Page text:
I'm programming an STM32F4 Discovery board to push a sequence of 12 bit values into the DAC data register. This works well using timer interrupts: inside my IRQ handler, I have code that looks like:

phase += phaseIncrement;
DAC_SetChannel1Data(DAC_Align_12b_R, function[phase]);

and the output of the DAC looks like I think it should. Note that phaseIncrement doesn't have to be 1 - if I want a high frequency output, I can skip points in function[], sacrificing the accuracy of the signal for a bit of extra speed.

Now, I am reading about DMA. It looks like the STM32F4 can only increment by one of three amounts - 1 byte, 2 bytes, and 4 bytes, depending on the size of the variable being transferred. Is this correct? Is there a workaround that will let me skip some of these memory addresses so that I can emulate my current output without less CPU usage?

  • \$\begingroup\$ Pretty sure there's a register that takes an actual increment value - have you checked the programmer's manual? It may be a trick to get phase accumulator wrapping right without involvement of a soft interrupt on wrap, and I don't immediately see how you could do fractional phase increment while using only the whole part for lookup. \$\endgroup\$ Feb 6, 2015 at 16:33
  • \$\begingroup\$ I got a bit overwhelmed by the DMA section. I'll take another look. I can live without fractional phase increment - changing the timer period will probably be good enough for me. \$\endgroup\$
    – Greg d'Eon
    Feb 6, 2015 at 16:35
  • \$\begingroup\$ @ChrisStratton: The programmer's manual says that either (or both) the peripheral and memory address can be incremented by 1, 2, or 4 (byte, half-word, and word). \$\endgroup\$
    – Greg d'Eon
    Feb 6, 2015 at 17:19
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    \$\begingroup\$ Too bad - that's less flexible than I would have thought. Depending on what you are doing, could it make sense to preselect the data by writing it to a new buffer that can be sent out 1:1 ? \$\endgroup\$ Feb 6, 2015 at 17:26
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    \$\begingroup\$ @Scott - I don't think the increment desired here is simply to account for the peripheral width, but rather to increment a table index by larger values as in a DDS, ie, to skip entries. \$\endgroup\$ Feb 6, 2015 at 17:27

1 Answer 1


As far as I know the STM32F4's DMA controller cannot do what you want. DMA can feed the DAC much faster than interrupt driven software (up to 10.5 Msps) so you might not need to skip samples anyway.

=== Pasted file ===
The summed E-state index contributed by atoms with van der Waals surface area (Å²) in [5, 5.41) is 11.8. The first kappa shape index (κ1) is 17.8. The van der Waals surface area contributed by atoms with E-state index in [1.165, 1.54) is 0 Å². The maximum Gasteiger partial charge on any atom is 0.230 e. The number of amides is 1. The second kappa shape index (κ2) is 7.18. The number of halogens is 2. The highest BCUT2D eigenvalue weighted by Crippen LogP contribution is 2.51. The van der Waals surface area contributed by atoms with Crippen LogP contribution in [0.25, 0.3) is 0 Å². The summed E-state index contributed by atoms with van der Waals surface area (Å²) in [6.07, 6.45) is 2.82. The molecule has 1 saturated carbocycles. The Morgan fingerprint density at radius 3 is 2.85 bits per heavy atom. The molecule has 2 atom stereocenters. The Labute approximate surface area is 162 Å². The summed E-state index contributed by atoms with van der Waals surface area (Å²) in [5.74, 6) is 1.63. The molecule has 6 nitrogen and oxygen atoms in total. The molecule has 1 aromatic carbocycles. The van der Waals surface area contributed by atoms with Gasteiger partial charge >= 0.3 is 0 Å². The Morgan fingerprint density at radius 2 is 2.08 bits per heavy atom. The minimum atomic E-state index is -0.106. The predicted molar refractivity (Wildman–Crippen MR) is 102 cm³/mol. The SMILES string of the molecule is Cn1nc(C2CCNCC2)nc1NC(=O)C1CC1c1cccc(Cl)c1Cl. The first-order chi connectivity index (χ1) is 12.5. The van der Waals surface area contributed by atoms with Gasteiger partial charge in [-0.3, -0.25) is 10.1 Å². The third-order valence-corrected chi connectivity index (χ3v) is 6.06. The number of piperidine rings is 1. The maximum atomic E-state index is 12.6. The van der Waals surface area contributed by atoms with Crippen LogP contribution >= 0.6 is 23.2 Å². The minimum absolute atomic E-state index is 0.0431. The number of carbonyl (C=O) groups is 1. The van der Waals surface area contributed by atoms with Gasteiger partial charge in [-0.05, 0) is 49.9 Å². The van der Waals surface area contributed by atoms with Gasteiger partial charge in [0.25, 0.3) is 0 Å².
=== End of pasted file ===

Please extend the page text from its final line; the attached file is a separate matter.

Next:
If DMA is not fast enough then the classical solution is to make multiple copies of your waveform, each with half as many samples as the previous one. This will use a maximum of twice as much sample memory (1 + 1/2 + 1/4 + 1/8 etc). If you have several waveforms that take up a lot of space then you might not have enough memory to store all the higher octaves. However if you only need to play one waveform at a time then you may still have enough RAM to precompute and store the octave(s) required for just the current waveform.

  • \$\begingroup\$ I now have DMA pushing data into the DAC. The improvement is unbelievable (literally an order of magnitude faster), but I will still need to skip samples for the higher frequencies. I think your "classical solution" is the one I will use. \$\endgroup\$
    – Greg d'Eon
    Feb 6, 2015 at 20:19
  • \$\begingroup\$ Bruce, the skipping step is how traditional DDS uses an "oversized" table to allow for low phase noise / finer adjustment. See: analog.com/en/analog-dialogue/articles/… Think about this problem: say I want to generate a sine wave using a DAC & table in memory. If I don't have a way to finely adjust the update frequency (i.e. integer fractions of fclk are too coarse) then there needs to be a way to vary the steps in the table in order to be able to change from say, 100kHz output to 100.01kHz output. \$\endgroup\$
    – jacobq
    Dec 10, 2021 at 16:43

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